To date, it is estimated that over 10 million farmers have benefited from microdosing and warrantage in West Africa.

Dr. André Bationo, SAPEP chief of party, has been awarded the 2020 Africa Food Prize, which recognizes “outstanding individuals and institutions that are leading the effort to change the reality of farming in Africa from a struggle to survive to a business that thrives.”

Bationo is a veteran of IFDC, having served as Principal Soil Scientist and Leader of Soil Research in the drylands of West Africa from 1982 to 2000. It was in this role that Bationo and his team developed fertilizer microdosing technology and warrantage systems.


Microdosing involves applying small doses of fertilizers directly to a crop “hill” rather than broadcasting fertilizers, which is the traditional application method. This technology ensures plants use nutrients efficiently and reduces losses through leaching or runoff. Additionally, it lowers cost and amount of fertilizer use, mitigates fertilizer’s environmental impact in drought-prone areas, and promotes productivity of target crops, with a yield increase of 85-145%.


Realizing that it is not enough for farmers to simply grow more crops, Bationo has also promoted the warrantage system in West Africa. Warrantage is a social safety net mechanism aimed at tackling the problem of producers’ financial liquidity and access to credit. The system enables producers to access cash loans against the value of their stored farm produce at harvest, when the price is relatively low. The system enables farmers to have advance credit, store their grain, and sell four to five months later when prices improve, thus earning a better return on their investment. The loan enables farmers to address urgent household financial needs and participate in collective purchasing of farm inputs. With this credit, farmers also are able to carry out some income-generating activities during the off season.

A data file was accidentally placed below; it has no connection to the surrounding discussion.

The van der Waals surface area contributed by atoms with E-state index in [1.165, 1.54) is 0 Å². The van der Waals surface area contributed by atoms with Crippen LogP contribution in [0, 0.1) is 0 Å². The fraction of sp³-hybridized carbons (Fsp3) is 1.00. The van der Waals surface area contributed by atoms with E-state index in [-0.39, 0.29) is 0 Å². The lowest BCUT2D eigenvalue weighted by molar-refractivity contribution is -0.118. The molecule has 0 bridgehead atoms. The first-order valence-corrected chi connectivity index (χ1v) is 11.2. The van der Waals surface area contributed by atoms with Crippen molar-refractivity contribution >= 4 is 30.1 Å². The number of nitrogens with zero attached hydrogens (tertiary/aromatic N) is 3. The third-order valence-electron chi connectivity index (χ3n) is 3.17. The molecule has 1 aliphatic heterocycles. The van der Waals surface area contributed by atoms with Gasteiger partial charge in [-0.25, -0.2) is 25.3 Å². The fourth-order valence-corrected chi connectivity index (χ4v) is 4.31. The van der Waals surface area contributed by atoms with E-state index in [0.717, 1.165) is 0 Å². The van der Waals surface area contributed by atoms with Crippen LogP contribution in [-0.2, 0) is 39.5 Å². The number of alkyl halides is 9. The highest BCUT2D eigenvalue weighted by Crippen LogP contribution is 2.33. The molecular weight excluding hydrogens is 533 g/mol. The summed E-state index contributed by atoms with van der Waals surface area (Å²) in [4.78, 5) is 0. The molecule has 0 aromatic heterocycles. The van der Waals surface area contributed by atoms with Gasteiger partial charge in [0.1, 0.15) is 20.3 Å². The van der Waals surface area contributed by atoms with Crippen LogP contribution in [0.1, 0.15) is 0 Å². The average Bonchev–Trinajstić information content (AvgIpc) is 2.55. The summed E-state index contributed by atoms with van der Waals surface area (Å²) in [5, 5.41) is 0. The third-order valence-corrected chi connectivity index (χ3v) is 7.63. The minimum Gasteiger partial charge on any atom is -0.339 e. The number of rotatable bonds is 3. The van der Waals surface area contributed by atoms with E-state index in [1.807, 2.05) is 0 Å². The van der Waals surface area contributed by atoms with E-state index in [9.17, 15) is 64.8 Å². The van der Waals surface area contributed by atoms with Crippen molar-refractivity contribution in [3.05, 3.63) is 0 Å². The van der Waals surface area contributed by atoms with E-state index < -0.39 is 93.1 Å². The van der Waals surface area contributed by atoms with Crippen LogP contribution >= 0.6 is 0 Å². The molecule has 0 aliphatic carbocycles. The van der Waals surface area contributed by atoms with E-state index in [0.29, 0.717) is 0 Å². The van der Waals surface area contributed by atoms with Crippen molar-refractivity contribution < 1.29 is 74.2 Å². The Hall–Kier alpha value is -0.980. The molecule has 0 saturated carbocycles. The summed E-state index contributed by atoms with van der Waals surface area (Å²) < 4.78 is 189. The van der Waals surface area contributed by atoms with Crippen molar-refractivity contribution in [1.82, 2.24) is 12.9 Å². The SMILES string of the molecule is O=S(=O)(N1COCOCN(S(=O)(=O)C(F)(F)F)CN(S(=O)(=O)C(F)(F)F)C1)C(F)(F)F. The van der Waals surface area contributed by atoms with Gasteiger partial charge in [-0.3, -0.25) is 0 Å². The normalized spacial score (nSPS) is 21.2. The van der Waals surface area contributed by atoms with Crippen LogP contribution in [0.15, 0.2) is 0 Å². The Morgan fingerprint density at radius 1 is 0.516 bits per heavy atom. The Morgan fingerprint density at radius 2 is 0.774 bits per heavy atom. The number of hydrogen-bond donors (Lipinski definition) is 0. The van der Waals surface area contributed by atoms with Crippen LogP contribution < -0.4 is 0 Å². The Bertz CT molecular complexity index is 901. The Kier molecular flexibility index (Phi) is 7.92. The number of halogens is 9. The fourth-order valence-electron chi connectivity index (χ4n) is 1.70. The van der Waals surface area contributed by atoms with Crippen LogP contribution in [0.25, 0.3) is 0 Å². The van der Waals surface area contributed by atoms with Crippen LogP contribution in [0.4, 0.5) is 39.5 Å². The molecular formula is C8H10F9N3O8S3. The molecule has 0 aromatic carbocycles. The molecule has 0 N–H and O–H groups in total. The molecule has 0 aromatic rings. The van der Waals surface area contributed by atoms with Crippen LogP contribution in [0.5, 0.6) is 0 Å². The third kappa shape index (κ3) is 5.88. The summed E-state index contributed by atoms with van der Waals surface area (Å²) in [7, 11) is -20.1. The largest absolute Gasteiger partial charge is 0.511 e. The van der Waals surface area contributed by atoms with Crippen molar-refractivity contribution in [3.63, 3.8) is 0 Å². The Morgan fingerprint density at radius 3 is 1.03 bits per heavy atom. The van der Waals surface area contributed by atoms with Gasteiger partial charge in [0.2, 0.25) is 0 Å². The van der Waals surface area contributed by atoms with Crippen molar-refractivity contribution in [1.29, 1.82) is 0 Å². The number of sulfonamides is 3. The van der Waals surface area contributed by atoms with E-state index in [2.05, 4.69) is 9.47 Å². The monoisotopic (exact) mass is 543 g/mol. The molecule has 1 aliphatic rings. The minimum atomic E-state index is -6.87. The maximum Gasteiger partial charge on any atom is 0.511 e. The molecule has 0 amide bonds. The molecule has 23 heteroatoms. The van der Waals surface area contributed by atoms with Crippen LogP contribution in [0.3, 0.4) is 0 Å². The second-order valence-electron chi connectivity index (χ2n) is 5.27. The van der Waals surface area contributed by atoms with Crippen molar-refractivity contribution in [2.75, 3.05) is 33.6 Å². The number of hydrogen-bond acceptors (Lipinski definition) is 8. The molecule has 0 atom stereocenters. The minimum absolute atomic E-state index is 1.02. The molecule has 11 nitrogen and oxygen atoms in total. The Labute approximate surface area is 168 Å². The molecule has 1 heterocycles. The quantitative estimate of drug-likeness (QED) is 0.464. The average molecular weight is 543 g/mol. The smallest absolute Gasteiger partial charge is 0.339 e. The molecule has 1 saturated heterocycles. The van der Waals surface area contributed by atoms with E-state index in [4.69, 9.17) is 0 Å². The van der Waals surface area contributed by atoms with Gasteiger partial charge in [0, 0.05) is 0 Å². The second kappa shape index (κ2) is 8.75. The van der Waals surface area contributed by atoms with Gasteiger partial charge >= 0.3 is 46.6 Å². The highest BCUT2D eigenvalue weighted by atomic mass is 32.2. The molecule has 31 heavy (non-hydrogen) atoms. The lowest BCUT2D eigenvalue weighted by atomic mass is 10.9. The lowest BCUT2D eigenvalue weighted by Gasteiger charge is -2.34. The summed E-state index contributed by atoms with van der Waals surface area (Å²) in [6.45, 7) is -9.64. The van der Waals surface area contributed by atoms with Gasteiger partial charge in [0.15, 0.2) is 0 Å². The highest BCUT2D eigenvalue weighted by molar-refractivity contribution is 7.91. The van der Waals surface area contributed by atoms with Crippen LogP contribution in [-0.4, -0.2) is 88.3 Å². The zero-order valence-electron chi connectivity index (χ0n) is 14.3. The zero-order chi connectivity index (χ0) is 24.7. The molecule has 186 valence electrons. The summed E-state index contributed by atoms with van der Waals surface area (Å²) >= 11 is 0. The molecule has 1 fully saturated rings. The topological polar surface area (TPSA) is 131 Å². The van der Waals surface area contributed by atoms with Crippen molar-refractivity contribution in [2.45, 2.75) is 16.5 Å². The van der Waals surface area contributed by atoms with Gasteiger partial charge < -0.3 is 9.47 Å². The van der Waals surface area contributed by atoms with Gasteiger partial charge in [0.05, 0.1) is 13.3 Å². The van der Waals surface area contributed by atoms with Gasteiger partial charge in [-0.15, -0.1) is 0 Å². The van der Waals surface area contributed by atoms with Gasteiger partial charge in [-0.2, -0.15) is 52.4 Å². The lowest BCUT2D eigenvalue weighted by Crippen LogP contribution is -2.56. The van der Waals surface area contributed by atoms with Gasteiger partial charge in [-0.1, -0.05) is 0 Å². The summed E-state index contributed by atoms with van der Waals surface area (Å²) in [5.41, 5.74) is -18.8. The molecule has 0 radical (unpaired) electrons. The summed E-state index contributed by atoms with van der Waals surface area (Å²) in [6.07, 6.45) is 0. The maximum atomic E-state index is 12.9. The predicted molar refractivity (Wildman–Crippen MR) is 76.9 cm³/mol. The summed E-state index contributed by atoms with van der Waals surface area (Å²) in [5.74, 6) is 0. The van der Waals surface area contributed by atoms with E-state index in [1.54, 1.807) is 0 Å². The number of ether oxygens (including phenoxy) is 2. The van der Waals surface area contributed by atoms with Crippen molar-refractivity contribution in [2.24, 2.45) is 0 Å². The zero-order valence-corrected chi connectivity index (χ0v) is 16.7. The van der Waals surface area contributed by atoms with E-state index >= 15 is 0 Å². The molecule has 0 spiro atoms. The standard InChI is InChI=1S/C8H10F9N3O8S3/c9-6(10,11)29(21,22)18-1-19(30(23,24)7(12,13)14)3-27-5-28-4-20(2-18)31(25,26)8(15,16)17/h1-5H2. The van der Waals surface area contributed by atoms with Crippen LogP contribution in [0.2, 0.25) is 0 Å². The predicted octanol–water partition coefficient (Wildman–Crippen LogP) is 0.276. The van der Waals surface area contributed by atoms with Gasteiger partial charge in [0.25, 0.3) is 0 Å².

To date, it is estimated that over 10 million farmers have benefited from microdosing and warrantage in West Africa.

Throughout his career, Bationo’s research has focused on developing technologies that increase agricultural productivity while conserving natural resources. His research has contributed immensely to understanding soil fertility issues in sub-Saharan Africa. Key themes addressed include nitrogen and phosphorus dynamics in Sahelian ecosystems, soil organic carbon dynamics, crop residue management, improvement of nutrient use efficiency and synergy between organic and inorganic plant nutrients, water management, use of phosphate rock, and integrated crop systems. Bationo has published 350 refereed journal articles, 10 books, and numerous book chapters.

Previous awards include the UNESCO-Equatorial Guinea International Prize for Research in the Life Sciences; Kwame Nkrumah Continental Award from African Head of States for outstanding achievements in science and technology; International Award from the International Fertilizer Association; Honorary Causa doctorate from the University of Uppsala, Sweden; and Highest Civilian Award from the Government of Niger for developing soil fertility restoration technologies.